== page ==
On the Autobahn, the EQE isn’t in its element. Even though it is able to pilot you from A to B in sheer comfort, offering all kinds of assistance systems to make your life easier, the car isn’t a Rocket ship and never seems to impress. The acceleration forward has no kick in the back and feels immensely linear. Don’t get me wrong it is pleasantly quick, but it never blew my mind. It even unconsciously urged me to drive slower and be less forthgoing behind the wheel. All in all, it is nothing other than a cruiser at heart.

Mercedes-Benz EQE 350+ test left rear view

Final thoughts

The EQE is pretty much all that I had hoped for. Smaller, lighter, more practical, more connected to its driver and a lot less plush than its bigger brother. Unfortunately, it’s not a looker. However Mercedes’ wheel choice and AMG line do make a difference in case you have budget available to dress it up more.

For those who would be using the EQE on a daily basis, I have to share that the EQE can accept charging speeds of up to 170 kW, less than the EQS. At a suitable rapid charger you would get about 155 miles of range in 15 minutes. A full charge will take eight hours if you use a 11 kW home charger.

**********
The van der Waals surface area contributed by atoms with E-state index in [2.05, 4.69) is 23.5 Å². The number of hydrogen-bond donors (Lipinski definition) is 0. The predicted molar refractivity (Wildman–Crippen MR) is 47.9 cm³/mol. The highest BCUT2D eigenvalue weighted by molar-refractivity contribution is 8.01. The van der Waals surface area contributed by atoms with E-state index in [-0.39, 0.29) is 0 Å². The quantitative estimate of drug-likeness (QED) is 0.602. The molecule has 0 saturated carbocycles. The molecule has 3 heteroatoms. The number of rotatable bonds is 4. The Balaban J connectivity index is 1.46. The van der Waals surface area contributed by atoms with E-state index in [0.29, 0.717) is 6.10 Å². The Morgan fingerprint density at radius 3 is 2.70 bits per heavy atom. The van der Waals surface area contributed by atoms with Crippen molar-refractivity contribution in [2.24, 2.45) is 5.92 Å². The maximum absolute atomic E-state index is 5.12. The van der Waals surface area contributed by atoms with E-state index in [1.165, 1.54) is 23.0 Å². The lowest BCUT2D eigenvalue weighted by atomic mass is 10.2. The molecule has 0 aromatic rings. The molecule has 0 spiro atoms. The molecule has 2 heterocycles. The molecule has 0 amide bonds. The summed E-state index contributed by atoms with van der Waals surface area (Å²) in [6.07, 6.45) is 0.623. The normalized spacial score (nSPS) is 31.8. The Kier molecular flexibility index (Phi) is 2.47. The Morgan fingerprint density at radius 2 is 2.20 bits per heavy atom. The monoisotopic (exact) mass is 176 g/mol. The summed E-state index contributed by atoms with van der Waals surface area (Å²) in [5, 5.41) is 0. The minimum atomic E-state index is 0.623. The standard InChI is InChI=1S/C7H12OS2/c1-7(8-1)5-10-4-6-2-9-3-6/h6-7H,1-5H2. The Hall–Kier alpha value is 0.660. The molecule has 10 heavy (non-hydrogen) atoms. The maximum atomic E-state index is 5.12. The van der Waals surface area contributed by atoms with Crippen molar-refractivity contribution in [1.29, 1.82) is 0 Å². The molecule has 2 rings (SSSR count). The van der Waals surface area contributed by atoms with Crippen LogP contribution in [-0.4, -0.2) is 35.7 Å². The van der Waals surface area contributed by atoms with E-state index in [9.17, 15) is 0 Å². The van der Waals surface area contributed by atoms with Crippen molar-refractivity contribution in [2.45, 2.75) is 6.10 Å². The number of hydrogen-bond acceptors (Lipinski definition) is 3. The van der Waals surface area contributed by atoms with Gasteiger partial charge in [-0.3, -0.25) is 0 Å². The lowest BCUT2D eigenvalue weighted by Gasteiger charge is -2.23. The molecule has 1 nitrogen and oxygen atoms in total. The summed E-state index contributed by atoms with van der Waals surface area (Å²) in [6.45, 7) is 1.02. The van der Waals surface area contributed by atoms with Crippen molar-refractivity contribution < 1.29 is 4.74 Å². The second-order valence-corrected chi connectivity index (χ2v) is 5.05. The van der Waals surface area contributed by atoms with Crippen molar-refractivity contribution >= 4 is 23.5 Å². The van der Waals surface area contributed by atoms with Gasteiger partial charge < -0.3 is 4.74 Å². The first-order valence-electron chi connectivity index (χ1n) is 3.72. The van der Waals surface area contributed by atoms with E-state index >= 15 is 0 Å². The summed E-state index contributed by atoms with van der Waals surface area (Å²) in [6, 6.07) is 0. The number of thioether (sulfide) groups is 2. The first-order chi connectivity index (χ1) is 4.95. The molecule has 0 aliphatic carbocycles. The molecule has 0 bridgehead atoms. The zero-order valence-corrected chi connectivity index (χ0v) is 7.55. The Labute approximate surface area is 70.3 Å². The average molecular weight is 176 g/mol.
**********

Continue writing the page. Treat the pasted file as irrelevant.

The mid-size EQ Merc is a welcome addition to the lineup of full electric German saloons. The combination of refinement, efficiency and cruiser-like ingredients offers something new in the current market space destined to become the new “normal”. The EQE would however not be my preferred choice in this space, but that is purely personal with more and more EV choices becoming available right now.